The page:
Rest & Bracing

If your condition was caused by overextension while participating in sports or other activities, you might need to take a break to rest your back and let the inflammation subside. You can still exercise, but less strenuous exercises like water aerobics and tai chi are better options.

In some instances, a specially designed brace may be recommended for a child or adolescent with spondylolisthesis. The brace is worn except when resting to provide support and prevent further movement of the vertebrae.

Medication

Over-the-counter medications such as Tylenol, ibuprofen, or naproxen can alleviate pain and minimize swelling in the lower back. If these aren’t effective, your doctor may prescribe stronger pain medications or an anti-inflammatory drug.

Physical Therapy

Physical therapy can provide relief from spondylolisthesis through stretching exercises designed to strengthen the back muscles, support the spine, and stretch tight hamstrings (muscles in the backs of the thighs). A physical therapist also provides patients with exercises and stretches to do at home.

Steroid Injections

If the pain from spondylolisthesis is severe, steroid injections from a pain management specialist may bring relief. These are generally used only if other non-invasive techniques haven’t worked. Relief can last anywhere from a few weeks to a year and is often used before physical therapy to make therapy less painful and more productive.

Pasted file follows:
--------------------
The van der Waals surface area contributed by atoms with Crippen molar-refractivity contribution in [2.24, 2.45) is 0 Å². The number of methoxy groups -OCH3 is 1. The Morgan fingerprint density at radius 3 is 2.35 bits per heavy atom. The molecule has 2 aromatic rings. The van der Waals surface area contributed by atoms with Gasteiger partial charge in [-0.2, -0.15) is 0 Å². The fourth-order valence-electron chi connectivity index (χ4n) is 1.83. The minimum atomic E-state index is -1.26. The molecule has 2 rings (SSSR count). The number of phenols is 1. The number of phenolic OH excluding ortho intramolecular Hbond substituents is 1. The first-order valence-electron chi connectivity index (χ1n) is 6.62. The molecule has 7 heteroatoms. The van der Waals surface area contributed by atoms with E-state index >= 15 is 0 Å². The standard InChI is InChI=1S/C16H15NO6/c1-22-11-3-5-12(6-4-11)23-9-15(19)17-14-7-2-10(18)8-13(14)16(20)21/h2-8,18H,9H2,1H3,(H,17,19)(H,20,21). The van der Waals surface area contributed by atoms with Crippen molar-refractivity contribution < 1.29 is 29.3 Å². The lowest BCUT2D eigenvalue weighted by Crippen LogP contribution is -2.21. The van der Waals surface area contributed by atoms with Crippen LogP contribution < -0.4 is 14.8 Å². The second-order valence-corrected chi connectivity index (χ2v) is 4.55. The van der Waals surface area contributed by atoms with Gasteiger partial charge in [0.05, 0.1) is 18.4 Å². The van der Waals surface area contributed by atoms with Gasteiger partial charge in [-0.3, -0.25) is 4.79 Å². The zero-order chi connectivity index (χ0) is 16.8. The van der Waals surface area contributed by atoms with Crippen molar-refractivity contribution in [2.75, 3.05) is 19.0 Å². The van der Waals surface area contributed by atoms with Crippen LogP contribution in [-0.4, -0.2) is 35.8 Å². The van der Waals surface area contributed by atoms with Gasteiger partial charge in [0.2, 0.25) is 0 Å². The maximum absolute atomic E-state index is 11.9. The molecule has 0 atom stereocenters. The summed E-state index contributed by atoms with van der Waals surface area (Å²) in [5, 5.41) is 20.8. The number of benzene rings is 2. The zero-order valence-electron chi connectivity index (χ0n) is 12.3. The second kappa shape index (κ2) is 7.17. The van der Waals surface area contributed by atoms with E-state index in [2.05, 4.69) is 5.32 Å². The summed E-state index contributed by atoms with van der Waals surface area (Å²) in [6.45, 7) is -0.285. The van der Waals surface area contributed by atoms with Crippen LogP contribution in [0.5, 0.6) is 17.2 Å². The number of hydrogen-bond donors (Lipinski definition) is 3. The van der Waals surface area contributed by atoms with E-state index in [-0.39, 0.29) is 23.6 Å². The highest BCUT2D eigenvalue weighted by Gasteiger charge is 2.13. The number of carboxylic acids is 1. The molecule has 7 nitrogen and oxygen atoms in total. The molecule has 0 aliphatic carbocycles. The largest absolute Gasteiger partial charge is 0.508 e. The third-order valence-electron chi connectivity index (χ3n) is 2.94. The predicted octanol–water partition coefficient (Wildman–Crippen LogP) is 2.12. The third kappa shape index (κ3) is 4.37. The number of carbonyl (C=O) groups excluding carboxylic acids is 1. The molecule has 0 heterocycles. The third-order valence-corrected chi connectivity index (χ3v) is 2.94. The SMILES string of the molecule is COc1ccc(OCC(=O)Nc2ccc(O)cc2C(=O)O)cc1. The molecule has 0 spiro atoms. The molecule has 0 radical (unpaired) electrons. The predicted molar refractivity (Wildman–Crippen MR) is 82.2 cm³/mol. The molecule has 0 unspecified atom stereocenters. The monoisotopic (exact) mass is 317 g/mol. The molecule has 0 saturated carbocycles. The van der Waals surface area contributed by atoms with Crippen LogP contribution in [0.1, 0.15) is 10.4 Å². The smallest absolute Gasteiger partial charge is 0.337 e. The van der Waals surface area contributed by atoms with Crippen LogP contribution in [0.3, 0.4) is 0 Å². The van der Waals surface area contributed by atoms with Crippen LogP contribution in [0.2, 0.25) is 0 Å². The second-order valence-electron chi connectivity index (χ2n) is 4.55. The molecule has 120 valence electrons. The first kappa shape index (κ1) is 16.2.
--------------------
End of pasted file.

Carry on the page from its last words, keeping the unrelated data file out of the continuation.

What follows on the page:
Who Needs Surgery for Spondylolisthesis?

For some people, none of the non-invasive procedures listed above bring pain relief or restore freedom of movement. In these situations, surgical intervention may be the only option. Surgery is also an option if the slipped vertebra has affected the patient’s posture or limited their movement. Successful surgery for spondylolisthesis will stabilize the spine, relieve pressure on the affected nerve, and restore function.

Spinal decompression, sometimes combined with spinal fusion, is the most common surgery for spondylolisthesis. During decompression, the surgeon removes any damaged discs and bone from the spine, opening up the area around the damaged nerve to relieve pressure. This should alleviate the pain. If needed, the affected vertebrae are fused to prevent them from slipping out of alignment again.

After surgery, walking and gentle, low-impact movement is recommended. About two to three months after your surgery, physical therapy is recommended for several weeks. This focuses on strengthening the core abdominal muscles and improving flexibility. After several months, you may be able to return to former sports and activities.

Get Help for Spondylolisthesis Today

The spine surgeons at Arkansas Surgical Hospital have performed spine decompression surgeries on patients of all ages suffering from spondylolisthesis with impressive results. If you suffer from lower back pain and haven’t found relief, contact us today at (501) 748-8000 to request an appointment.

Photo by Kindel Media from Pexels